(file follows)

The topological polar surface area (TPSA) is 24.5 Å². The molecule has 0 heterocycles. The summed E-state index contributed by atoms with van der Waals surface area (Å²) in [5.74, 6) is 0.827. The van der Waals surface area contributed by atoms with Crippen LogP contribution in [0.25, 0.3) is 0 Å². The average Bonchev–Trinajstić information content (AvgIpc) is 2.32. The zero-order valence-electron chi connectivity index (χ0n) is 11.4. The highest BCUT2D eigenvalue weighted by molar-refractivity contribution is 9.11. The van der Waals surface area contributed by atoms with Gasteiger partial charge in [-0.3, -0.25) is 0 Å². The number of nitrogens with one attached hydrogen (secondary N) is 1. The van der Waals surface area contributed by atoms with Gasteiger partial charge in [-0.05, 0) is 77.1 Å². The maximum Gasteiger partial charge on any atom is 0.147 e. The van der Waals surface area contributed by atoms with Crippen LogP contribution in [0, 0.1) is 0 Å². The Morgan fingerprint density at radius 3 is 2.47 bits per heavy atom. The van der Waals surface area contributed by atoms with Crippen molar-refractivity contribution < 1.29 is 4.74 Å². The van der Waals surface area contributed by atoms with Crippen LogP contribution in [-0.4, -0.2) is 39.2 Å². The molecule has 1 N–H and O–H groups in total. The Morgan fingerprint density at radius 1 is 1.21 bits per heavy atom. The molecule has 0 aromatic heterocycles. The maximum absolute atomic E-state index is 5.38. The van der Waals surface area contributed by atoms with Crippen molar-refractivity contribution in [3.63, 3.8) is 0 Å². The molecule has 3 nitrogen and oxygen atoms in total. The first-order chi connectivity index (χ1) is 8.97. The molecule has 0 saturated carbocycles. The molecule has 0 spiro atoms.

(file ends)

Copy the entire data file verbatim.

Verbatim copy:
The topological polar surface area (TPSA) is 24.5 Å². The molecule has 0 heterocycles. The summed E-state index contributed by atoms with van der Waals surface area (Å²) in [5.74, 6) is 0.827. The van der Waals surface area contributed by atoms with Crippen LogP contribution in [0.25, 0.3) is 0 Å². The average Bonchev–Trinajstić information content (AvgIpc) is 2.32. The zero-order valence-electron chi connectivity index (χ0n) is 11.4. The highest BCUT2D eigenvalue weighted by molar-refractivity contribution is 9.11. The van der Waals surface area contributed by atoms with Gasteiger partial charge in [-0.3, -0.25) is 0 Å². The number of nitrogens with one attached hydrogen (secondary N) is 1. The van der Waals surface area contributed by atoms with Gasteiger partial charge in [-0.05, 0) is 77.1 Å². The maximum Gasteiger partial charge on any atom is 0.147 e. The van der Waals surface area contributed by atoms with Crippen LogP contribution in [0, 0.1) is 0 Å². The Morgan fingerprint density at radius 3 is 2.47 bits per heavy atom. The van der Waals surface area contributed by atoms with Crippen molar-refractivity contribution < 1.29 is 4.74 Å². The van der Waals surface area contributed by atoms with Crippen LogP contribution in [-0.4, -0.2) is 39.2 Å². The molecule has 1 N–H and O–H groups in total. The Morgan fingerprint density at radius 1 is 1.21 bits per heavy atom. The molecule has 0 aromatic heterocycles. The maximum absolute atomic E-state index is 5.38. The van der Waals surface area contributed by atoms with Crippen molar-refractivity contribution in [3.63, 3.8) is 0 Å². The molecule has 3 nitrogen and oxygen atoms in total. The first-order chi connectivity index (χ1) is 8.97. The molecule has 0 saturated carbocycles. The molecule has 0 spiro atoms.